Most importantly, this controversy has created an overhang of distrust and distraction that will now pass. With his victory in the 2002 elections, Bush is unfettered from this political mess and can turn to the real domestic work that needs to be done: improving our economy.

How will he do this? President Bush has talked in the past about the need to focus on tax cuts to stimulate the economy. In addition to repealing the marriage tax and to making the income and estate tax cuts permanent, President Bush needs to focus on smaller and targeted tax cuts. These include cutting taxes on corporate dividends and the profits of overseas multinational corporations as well as accelerating an increase the amount of money individuals can put into a 401(k) and other retirement programs.

Of course, the most important tax reform of all needs to be the abolition of the double taxation on dividends. Once dividends are seen as a tax efficient vehicle for investors, then we will see a mass exodus from money market funds and certificates of deposit into dividend yielding stocks. This will help us get out of the bear market by creating an incentive for all companies to provide their shareholders with dividends. And, the real key to fighting malfeasance is for companies to provide dividends. After all, there must be real profits to issue real dividends. And if the only way to bring in investors is to tempt them with the reality of a dividend - then real profits - real cash - must be generated.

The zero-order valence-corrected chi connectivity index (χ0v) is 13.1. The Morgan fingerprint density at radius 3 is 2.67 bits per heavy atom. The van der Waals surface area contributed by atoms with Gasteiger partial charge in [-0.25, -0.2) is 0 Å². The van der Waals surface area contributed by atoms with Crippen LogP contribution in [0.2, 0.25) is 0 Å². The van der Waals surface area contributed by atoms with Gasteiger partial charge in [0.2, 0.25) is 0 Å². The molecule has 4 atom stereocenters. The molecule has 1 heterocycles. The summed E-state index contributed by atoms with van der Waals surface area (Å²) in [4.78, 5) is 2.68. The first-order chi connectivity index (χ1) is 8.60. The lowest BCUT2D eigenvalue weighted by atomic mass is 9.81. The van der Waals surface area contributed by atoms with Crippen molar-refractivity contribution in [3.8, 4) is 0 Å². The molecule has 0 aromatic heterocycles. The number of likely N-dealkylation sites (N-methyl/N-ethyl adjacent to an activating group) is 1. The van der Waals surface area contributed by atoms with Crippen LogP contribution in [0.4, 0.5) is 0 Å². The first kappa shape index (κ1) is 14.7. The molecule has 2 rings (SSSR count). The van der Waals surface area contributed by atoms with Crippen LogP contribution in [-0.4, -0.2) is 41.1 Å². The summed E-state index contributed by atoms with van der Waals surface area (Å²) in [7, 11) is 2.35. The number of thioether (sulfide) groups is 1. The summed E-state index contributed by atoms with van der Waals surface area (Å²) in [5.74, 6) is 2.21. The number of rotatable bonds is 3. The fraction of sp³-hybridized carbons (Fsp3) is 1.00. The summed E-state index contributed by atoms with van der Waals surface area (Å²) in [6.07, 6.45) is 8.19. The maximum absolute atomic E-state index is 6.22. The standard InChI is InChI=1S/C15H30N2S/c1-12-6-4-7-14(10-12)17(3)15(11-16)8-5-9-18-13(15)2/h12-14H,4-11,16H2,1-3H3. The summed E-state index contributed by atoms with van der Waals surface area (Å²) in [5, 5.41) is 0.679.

It is a new day in Washington. Post-Harvey Pitt, post-William Webster and post-Tom Daschle as Majority Leader. The SEC is now in a position to start fresh, but more importantly, President Bush can now let the SEC and its new team - whoever that may be - take care of the oversight and enforcement. President Bush can now turn to executing real changes and policies that will focus on getting our economy healthy and vibrant - once again.